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Coronavirus Outbreak U.S. Travel Ban Update: UK and Republic of Ireland Added

Just three days after issuing a Proclamation expanding the scope of the temporary travel (entry) bans, due to the global outbreak of the SARS-CoV-2 virus (COVID-19), which restricted entry and travel to the United States of foreign nationals (immigrants or nonimmigrants) who were physically present within the European Schengen Area, President Trump’s Proclamation now includes the United Kingdom, excluding overseas territories outside of Europe, and the Republic of Ireland. This new restriction takes effect at 11:59 p.m. eastern daylight time on March 16, 2020.

While the President and others in the administration indicated these new travel restrictions should last for 30 days, the proclamations do not specify an expiration date. Each of the COVID-19 travel ban proclamations state the restrictions will “. . . remain in effect until terminated by the President. The Secretary of Health and Human Services shall recommend that the President continue, modify, or terminate this proclamation as described in section 5 of Proclamation 9984, as amended.”

U.S. citizens, lawful permanent residents and other exempt individuals (listed below) traveling to the United States should consult the Department of Homeland Security’s (DHS) procedures for “Americans Returning from Certain European Countries, China, and Iran” restricting air travel through 13 U.S. airports.  In addition, U.S. Embassies and Consulates could limit or suspend consular operations at any time with little or no notice. For the latest updates, as announced by the Department of State, consult travel advisories at travel.state.gov and the State Department’s Current Outbreak of Coronavirus Disease 2019 page.

The following categories of individuals continue to be exempt from this temporary entry ban:

  • S. citizens (including those holding dual citizenship);

  • S. lawful permanent residents (or “green card” holders);

  • The spouse of a U.S. citizen or lawful permanent resident;

  • The parent or legal guardian of a U.S. citizen or lawful permanent resident, if the U.S. citizen or lawful permanent resident is unmarried and under the age of 21;

  • The sibling of a U.S. citizen or lawful permanent resident, provided that both are unmarried and under the age of 21;

  • The child, foster child, or ward of a U.S. citizen or lawful permanent resident, or who is a prospective adoptee seeking to enter the United States pursuant to the IR-4 or IH-4 visa classifications;

  • A foreign national traveling at the invitation of the U.S. government for a purpose related to containment or mitigation of the virus;

  • Nonimmigrant crewmembers (C-1, D or C-1/D visa holders);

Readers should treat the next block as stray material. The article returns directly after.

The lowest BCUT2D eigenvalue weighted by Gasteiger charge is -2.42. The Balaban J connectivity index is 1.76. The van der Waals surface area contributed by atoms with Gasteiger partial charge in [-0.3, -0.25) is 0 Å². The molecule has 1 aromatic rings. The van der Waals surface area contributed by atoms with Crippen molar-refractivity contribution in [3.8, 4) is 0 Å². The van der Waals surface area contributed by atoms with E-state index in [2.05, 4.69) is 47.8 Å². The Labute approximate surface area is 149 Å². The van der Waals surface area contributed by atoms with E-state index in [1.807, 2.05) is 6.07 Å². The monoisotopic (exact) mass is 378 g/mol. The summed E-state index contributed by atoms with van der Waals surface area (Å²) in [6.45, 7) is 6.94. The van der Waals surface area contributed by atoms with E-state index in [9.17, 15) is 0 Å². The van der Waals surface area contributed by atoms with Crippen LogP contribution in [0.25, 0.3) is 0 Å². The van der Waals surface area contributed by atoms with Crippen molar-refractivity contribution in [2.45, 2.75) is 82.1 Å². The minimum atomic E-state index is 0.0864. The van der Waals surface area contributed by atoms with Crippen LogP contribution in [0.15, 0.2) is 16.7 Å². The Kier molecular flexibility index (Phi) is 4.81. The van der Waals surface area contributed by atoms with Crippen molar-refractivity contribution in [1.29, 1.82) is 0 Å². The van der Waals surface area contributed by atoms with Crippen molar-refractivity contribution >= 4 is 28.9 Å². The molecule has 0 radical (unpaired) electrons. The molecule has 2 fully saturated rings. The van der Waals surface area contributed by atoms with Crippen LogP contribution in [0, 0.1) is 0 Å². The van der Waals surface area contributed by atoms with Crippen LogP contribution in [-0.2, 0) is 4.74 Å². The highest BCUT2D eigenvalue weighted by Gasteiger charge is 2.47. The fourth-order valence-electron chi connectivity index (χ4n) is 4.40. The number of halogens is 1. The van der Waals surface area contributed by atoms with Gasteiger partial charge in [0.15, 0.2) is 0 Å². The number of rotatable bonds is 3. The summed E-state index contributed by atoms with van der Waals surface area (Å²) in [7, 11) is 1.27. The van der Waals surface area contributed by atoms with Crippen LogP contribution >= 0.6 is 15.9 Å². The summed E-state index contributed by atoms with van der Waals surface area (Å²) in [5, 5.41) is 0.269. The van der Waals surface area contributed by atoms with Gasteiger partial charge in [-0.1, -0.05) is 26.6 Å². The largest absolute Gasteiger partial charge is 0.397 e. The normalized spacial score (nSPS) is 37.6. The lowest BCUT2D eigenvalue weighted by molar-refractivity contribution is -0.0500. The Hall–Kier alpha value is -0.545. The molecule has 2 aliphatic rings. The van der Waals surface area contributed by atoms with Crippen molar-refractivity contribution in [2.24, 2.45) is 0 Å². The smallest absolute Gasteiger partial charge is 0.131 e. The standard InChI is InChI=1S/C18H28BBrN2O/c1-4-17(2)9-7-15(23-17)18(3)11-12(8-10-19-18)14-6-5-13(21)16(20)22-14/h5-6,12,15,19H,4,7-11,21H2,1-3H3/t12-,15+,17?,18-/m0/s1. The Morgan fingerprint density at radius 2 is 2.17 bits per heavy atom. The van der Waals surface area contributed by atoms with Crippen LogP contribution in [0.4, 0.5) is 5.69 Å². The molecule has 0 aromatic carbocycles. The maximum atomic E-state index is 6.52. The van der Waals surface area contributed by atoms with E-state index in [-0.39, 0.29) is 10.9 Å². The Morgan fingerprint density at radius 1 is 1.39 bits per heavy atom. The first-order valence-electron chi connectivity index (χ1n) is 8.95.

• Foreign nationals seeking entry or transiting the United States under an A-1, A-2, C-2, C-3 (as a foreign government official or immediate family member of such official), E-1 (as an employee of the Taipei Economic and Cultural Representative Office (TECRO) TECRO or Taipei Economic and Cultural Office (TECO) or immediate family member of such employee), G-1, G-2, G-3, G-4, NATO-1 through NATO-4 or NATO-6 visa;

  • A foreign national whose travel falls within the scope of section 11 of the United Nations Headquarters Agreement;

  • A foreign national whose entry would not pose a significant risk of transmitting the virus, as determined by the Centers for Disease Control and Prevention (CDC);

  • A foreign national whose entry would further important United States law enforcement objectives as determined by the State Department or Department of Homeland Security;

  • A foreign national whose entry would be in the national interest, as determined by the State Department or Department of Homeland Security; or

  • Foreign national members of the U.S. Armed Forces and their spouses and children.

To summarize, any foreign national (unless exempted per above), who was physically present in the following countries during the 14-day period preceding their travel to or attempted entry into the United States will be denied entry into the United States:

  • People’s Republic of China (Mainland China), excluding Hong Kong, Macau and Taiwan;

  • Iran (certain Iranian nationals are also subject to an earlier travel ban) ;

  • European Schengen Area countries of: Austria, Belgium, Czech Republic, Denmark, Estonia, Finland, France, Germany, Greece, Hungary, Iceland, Italy, Latvia, Liechtenstein, Lithuania, Luxembourg, Malta, Netherlands, Norway, Poland, Portugal, Slovakia, Slovenia, Spain, Sweden, and Switzerland;

  • The United Kingdom, excluding overseas territories outside of Europe; and

  • The Republic of Ireland.

© Copyright 2022 Squire Patton Boggs (US) LLPNational Law Review, Volume X, Number 76

About this Author

Gregory Wald, Immigration Attorney, Squire Patton Boggs Law Firm

Gregory Wald’s experience includes representing multinational and Fortune 500 companies and individual clients in all aspects of immigration law including nonimmigrant visas, and immigrant matters regarding multinational executives and managers, individuals of extraordinary ability and professionals.

He has appeared before the US Department of Homeland Security (DHS), US Department of Labor, US Department of Justice Executive Office for Immigration Review and various federal courts.

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